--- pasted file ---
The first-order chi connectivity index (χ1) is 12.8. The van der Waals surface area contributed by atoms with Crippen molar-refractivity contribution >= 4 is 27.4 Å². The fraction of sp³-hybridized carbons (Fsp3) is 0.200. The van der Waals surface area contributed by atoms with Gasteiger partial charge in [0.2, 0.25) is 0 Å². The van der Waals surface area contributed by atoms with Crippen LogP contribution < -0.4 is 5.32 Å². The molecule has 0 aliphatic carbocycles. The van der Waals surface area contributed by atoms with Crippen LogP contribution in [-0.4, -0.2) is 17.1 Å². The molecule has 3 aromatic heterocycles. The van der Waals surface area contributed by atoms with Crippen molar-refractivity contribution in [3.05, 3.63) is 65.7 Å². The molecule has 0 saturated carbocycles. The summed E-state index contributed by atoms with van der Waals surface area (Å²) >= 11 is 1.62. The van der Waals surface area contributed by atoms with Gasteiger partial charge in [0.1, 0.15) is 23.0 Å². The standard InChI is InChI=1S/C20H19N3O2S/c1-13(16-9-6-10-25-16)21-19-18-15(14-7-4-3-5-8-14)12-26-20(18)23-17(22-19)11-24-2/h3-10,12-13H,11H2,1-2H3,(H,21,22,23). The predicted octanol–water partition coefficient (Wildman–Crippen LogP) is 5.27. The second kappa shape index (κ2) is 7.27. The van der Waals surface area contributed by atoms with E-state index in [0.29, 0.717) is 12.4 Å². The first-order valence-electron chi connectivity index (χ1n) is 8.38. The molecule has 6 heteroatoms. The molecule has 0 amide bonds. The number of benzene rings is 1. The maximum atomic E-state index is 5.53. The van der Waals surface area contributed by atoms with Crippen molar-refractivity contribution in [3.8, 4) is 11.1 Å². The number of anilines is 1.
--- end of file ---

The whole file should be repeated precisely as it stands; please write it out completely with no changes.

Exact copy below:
The first-order chi connectivity index (χ1) is 12.8. The van der Waals surface area contributed by atoms with Crippen molar-refractivity contribution >= 4 is 27.4 Å². The fraction of sp³-hybridized carbons (Fsp3) is 0.200. The van der Waals surface area contributed by atoms with Gasteiger partial charge in [0.2, 0.25) is 0 Å². The van der Waals surface area contributed by atoms with Crippen LogP contribution < -0.4 is 5.32 Å². The molecule has 0 aliphatic carbocycles. The van der Waals surface area contributed by atoms with Crippen LogP contribution in [-0.4, -0.2) is 17.1 Å². The molecule has 3 aromatic heterocycles. The van der Waals surface area contributed by atoms with Crippen molar-refractivity contribution in [3.05, 3.63) is 65.7 Å². The molecule has 0 saturated carbocycles. The summed E-state index contributed by atoms with van der Waals surface area (Å²) >= 11 is 1.62. The van der Waals surface area contributed by atoms with Gasteiger partial charge in [0.1, 0.15) is 23.0 Å². The standard InChI is InChI=1S/C20H19N3O2S/c1-13(16-9-6-10-25-16)21-19-18-15(14-7-4-3-5-8-14)12-26-20(18)23-17(22-19)11-24-2/h3-10,12-13H,11H2,1-2H3,(H,21,22,23). The predicted octanol–water partition coefficient (Wildman–Crippen LogP) is 5.27. The second kappa shape index (κ2) is 7.27. The van der Waals surface area contributed by atoms with E-state index in [0.29, 0.717) is 12.4 Å². The first-order valence-electron chi connectivity index (χ1n) is 8.38. The molecule has 6 heteroatoms. The molecule has 0 amide bonds. The number of benzene rings is 1. The maximum atomic E-state index is 5.53. The van der Waals surface area contributed by atoms with Crippen molar-refractivity contribution in [3.8, 4) is 11.1 Å². The number of anilines is 1.